Walk-ons don’t get much in the way of notice, but Austin McClellan’s contributions merit mention. The sophomore A-back gave the Jackets critical snaps in the Notre Dame and North Carolina games when the depth chart was at its thinnest after injuries to Qua Searcy and TaQuon Marshall.
As a high schooler from Wildwood, Fla., McClellan drew the notice of Tech coaches after coming to the school for camps. Keeping communication with defensive backs coach Joe Speed, he was offered a spot as a preferred walk-on, arriving in 2012.
“I figured with the education and the football team, it was my only shot to make something of myself,” he said. “So that’s what I chose to do.”
McClellan’s extended playing time at A-back may be over, at least for the time being, as the depth chart has been built back up with the likes of Mikell Lands-Davis and Lynn Griffin. He played strictly special teams against Clemson. He has the right attitude for the task at hand.
“(Losing four in a row) is maybe a little different, but it’s just a challenge,” he said. “Life’s full of challenges. You’ve just got to keep fighting.”
Producing in defeat
Wide receiver Ricky Jeune’s production has been easy to overlook in the dismay over the Jackets’ losing streak, but he has nine catches for 202 yards and two touchdowns in the past three games. If he were to maintain the pace of the past three games, he would end the regular season with 30 catches for 646 yards and six touchdowns. Not bad for a sophomore season.
As a sophomore in 2008, Demaryius Thomas caught 39 passes for 627 yards and three touchdowns.
Coach Paul Johnson, never one to poke holes in a convention, made an interesting observation Wednesday regarding typical explanations for why plays fail.
“Have you ever heard anybody say, ‘I got my (butt) blocked off?’” Johnson asked. “I haven’t, I’ve been doing this 38 years. A lot of it is excuses. Sometimes you just get blocked. I mean, they’ve got scholarship guys, too. Sometimes you hit the wrong gap. The first touchdown (by Clemson), we made a mistake. There’s other times, we got guys assigned to ’em, and it’d be like me trying to cover Simit (Shah, a Tech staff member who was standing nearby). If I can’t run as fast as him, I can’t cover him. Sometimes that happens. Every time the other team scores or every time we score, it’s not a mistake by the other team. Sometimes you just block ’em or you beat ’em.”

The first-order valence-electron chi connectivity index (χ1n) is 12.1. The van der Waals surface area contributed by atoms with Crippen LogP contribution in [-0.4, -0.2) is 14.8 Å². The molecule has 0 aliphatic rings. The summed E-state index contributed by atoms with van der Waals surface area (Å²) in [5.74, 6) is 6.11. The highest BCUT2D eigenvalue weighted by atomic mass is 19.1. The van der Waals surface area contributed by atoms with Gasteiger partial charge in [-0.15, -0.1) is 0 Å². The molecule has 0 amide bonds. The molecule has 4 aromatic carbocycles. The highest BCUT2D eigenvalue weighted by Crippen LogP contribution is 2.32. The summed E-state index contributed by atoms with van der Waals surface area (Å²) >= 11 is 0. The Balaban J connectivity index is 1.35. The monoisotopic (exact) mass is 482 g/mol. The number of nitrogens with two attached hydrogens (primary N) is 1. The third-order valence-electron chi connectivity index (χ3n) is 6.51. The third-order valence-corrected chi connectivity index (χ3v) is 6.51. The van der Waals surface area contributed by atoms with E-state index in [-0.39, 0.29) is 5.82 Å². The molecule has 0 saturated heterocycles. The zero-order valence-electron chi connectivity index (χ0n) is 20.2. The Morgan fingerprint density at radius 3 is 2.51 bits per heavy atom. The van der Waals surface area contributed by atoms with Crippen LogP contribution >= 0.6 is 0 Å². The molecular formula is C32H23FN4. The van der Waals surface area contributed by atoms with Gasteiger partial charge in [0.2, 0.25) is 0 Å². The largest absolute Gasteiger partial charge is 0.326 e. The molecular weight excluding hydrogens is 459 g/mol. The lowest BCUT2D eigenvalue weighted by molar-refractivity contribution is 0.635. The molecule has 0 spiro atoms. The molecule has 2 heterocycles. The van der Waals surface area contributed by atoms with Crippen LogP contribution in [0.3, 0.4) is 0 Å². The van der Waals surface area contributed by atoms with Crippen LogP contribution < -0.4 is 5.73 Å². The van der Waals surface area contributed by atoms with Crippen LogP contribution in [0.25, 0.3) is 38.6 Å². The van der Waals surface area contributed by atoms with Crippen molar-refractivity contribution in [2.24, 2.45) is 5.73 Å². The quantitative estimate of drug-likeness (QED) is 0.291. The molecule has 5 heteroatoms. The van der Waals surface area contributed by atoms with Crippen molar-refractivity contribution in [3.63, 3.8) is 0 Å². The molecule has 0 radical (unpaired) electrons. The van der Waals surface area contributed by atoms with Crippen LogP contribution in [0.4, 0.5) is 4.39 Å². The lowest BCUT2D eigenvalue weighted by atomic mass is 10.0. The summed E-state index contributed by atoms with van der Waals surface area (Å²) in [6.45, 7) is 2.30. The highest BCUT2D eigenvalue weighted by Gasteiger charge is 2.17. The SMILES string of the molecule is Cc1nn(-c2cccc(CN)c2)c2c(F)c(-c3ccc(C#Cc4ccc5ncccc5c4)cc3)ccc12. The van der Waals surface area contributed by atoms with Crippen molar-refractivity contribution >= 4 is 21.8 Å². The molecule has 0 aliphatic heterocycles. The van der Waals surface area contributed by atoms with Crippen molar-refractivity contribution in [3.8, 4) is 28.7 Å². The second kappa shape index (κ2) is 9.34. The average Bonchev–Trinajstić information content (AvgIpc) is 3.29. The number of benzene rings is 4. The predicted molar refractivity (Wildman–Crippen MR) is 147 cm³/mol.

Not a snap
There might be no one on the team who wishes he could start the season over more than Sean Tobin. Tech’s long snapper has been benched in favor of walk-on Casey Wilson after three failed snaps in the past three games. It would appear that Tobin developed a mental block or lost his confidence to handle a task he has likely performed thousands of times, similar to a golfer who suddenly can’t make short putts or a catcher who can’t throw the ball back to the pitcher.
My colleague Doug Roberson wrote about Tobin’s struggles, along with others that the kicking game is trying to solve, this week.
Tobin’s job is to make accurate long snaps, so he probably had to be replaced, but I think it’s hard to not feel some level of sympathy for him, particularly knowing a little bit about him. In August, special-teams coordinator Ray Rychleski bragged on him, saying he had “deep respect for Sean Tobin.”
Rychleski particularly appreciated that, since his hire in the summer of 2014, Tobin had become more committed to his training.
“I said, ‘Hey, you’ve got to get into football,’” Rychleski said. “To his credit, he did and then he had great success last year.”
Tobin graduated with a degree in business administration in December and chose to return to play his senior season as a graduate student. Rychleski described Tobin as a quiet team player and said he was thrilled for Tobin to be back – “he’s made all the workouts, he’s having the time of his life and he’s getting grad-school credits.”